Distributed Denial of Service (DDoS) interruptions literally wreak havoc on thousands of websites globally every year, causing extended periods of downtime resulting not only in lost revenue, but in lost communications and connectivity which has crippled countless corporate networks and brought a myriad of businesses to their knees. These types of Internet attacks overwhelm a website’s ability to function as designed, but the good news is that there are remedies, both in predicting attacks and in giving website owners early warning capabilities.
What are some of the motives why criminals launch DDoS attacks?
Their motives are sometimes politically or financially based, but some are launched simply for bragging rights. Often, they’re launched to mask other illicit crimes such as fraud and data theft.
The key to protecting your website is to be proactive
In much the same way that you think ahead to install locks on your doors to prevent unauthorized access to your business, and alarm systems to warn you of break-ins, employing DDoS protection enables you to detect and mitigate these types of Internet attacks. Let’s face it – not many businesses can survive extended periods of downtime if one of their primary sources of revenue is their website.
The basics of DDoS protection
Typically, identifying and mitigating DDoS attacks happens within the backbone of your provider, prior to it ever reaching your network. With protection, as data flows to websites, malicious traffic is detected and routed elsewhere, then dropped, allowing legitimate traffic to pass through.
What happens when an attack is detected?
When your DDoS defense infrastructure detects an attack (by monitoring specific IP addresses), mitigation procedures are initiated to scrub your traffic. Typically, an alarm is sent to your provider and to you, and the offending traffic is redirected to your provider’s scrubbing facility.
When researching DDoS providers, look for infrastructure that:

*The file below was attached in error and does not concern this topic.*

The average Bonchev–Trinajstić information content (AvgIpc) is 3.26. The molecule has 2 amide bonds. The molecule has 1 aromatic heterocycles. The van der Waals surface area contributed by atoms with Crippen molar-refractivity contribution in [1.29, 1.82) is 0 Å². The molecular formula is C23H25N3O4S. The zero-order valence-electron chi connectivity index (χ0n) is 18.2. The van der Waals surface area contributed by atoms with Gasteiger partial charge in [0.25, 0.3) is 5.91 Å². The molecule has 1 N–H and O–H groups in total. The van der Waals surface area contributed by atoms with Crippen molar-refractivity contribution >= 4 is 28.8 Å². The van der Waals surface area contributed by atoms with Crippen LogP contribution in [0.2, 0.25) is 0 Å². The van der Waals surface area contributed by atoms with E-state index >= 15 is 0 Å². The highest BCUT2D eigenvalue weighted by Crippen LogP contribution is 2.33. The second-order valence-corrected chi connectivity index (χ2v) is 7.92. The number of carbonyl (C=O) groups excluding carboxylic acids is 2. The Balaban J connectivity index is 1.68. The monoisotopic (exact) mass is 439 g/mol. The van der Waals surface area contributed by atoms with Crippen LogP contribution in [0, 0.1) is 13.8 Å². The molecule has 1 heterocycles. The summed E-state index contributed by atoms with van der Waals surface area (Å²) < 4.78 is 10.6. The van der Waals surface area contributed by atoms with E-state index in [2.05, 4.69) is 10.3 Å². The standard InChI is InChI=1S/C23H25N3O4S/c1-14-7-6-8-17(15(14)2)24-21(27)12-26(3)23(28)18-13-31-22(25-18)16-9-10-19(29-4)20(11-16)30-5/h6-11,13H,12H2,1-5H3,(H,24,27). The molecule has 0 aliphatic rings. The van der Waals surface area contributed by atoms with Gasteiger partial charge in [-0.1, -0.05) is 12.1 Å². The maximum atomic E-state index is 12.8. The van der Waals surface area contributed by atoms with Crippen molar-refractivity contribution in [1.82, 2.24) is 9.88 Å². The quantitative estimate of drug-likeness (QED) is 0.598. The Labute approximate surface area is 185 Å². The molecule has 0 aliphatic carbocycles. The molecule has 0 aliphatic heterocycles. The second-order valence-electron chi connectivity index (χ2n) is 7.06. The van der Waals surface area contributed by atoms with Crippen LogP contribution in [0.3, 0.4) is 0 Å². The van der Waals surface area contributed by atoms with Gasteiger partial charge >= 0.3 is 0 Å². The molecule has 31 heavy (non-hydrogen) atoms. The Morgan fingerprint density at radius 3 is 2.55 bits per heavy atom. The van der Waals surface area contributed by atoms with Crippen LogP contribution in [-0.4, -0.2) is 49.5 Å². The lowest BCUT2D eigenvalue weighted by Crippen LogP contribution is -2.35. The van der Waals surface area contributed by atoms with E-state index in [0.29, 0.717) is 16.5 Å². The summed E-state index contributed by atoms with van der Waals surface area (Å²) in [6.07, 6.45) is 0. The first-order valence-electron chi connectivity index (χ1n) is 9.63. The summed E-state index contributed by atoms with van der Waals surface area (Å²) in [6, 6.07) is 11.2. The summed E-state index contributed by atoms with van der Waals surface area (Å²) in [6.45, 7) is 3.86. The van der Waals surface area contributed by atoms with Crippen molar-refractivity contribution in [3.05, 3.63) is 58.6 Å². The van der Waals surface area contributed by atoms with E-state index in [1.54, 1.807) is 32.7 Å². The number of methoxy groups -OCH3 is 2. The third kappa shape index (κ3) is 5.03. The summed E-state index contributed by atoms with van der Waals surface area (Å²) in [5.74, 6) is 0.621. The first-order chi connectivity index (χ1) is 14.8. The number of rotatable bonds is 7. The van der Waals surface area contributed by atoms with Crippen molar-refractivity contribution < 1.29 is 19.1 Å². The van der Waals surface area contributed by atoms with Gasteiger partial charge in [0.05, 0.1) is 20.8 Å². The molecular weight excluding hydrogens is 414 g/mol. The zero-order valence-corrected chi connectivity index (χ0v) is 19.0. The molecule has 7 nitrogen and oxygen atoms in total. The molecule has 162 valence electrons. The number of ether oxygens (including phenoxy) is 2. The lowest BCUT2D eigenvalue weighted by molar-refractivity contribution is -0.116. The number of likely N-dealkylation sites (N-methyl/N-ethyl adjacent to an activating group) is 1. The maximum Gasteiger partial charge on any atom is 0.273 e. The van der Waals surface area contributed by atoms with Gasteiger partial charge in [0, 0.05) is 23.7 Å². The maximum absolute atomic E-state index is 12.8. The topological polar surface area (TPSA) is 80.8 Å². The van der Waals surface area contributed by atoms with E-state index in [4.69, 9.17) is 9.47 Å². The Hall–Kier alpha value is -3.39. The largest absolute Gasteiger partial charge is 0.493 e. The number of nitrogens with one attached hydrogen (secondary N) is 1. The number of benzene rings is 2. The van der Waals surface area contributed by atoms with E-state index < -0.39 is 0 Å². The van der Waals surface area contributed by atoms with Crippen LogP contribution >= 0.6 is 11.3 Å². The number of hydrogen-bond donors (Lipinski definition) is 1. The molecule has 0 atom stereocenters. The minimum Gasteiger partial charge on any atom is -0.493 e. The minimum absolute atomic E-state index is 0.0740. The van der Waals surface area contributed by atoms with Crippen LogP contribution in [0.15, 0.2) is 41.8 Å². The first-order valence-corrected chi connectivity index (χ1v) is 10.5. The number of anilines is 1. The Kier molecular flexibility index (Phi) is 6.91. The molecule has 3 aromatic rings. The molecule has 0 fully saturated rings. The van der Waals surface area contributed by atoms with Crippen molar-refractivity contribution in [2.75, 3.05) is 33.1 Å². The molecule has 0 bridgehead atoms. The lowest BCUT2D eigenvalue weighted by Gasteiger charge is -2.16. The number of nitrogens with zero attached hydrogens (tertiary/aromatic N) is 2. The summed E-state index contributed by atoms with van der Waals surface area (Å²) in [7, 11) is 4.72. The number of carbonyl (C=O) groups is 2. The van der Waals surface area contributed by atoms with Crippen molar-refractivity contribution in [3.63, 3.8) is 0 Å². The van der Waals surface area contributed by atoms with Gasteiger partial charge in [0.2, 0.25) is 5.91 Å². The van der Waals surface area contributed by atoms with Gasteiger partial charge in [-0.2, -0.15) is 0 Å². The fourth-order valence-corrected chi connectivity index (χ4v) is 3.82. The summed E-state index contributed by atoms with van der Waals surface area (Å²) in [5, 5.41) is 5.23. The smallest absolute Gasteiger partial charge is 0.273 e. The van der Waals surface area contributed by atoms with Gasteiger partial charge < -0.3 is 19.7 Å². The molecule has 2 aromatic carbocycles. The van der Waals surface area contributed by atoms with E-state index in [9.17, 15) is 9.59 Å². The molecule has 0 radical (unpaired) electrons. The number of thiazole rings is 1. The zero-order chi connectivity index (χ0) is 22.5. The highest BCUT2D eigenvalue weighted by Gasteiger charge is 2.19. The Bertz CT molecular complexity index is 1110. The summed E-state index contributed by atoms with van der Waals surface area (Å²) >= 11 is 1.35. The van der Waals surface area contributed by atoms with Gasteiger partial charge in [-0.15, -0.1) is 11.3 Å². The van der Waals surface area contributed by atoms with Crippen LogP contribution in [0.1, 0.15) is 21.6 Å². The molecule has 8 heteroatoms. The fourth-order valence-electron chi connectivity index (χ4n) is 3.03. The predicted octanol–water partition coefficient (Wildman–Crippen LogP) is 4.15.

- First and foremost, can detect and identify an attack
- Performs packet scrubbing
- Can detect anomalies
- Is capable of blocking malicious packets on-the-fly
- Allows the safe passage of legitimate packets (your website’s business traffic)
- Isolates and redirects DDoS traffic floods within their network before it clogs your site
- Protects malicious traffic from reaching your network, rather than simply reacting to an attack.
What features should your DDoS protection provider offer?
- Provide attack notifications, either via a pager and/or an email. Ask if they provide SMS alerts
- Be capable of analyzing traffic and setting up email trap alerts
- Have robust infrastructure in place, including the devices/equipment necessary to mitigate an attack
- Provide monitoring for specific IP address ranges
- Offer some sort of portal access for reporting, to include anomalies, analysis and status updates.
Some tips on how to prepare for a DDoS attack
Obliviously, once attacked, you’ll need a reaction plan, but here are some tips on how to ready yourself before that happens.
- Identify the personnel that are designated to remediate an attack
- Work with your provider to test your service at least once a year to ensure everything progresses as anticipated, including alerts
- Anticipate the resources you’ll need should an attack exceed beyond normal expectations
- Keep your gateway architecture and mitigation settings up-to-date
- Ensure your DDoS protection provider understands how to mitigate current types of attacks
- Know upfront what capabilities your provider possesses
- Set up another means of communicating when being attacked other than the IP based services that may be effected. VOIP is a prime example
- Keep up with architecture as it evolves
If you’re under attack
Once under an attack, reference your plans and document all of the actions taken to mitigate the attack and be sure to save all of the logs and captured packets, if possible.
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ProlimeHost specializes in dedicated servers, with data centers in Los Angeles, Utah and Denver. Call +1 877 477 9454 or email us at Sales@ProlimeHost.com. We’re here to help.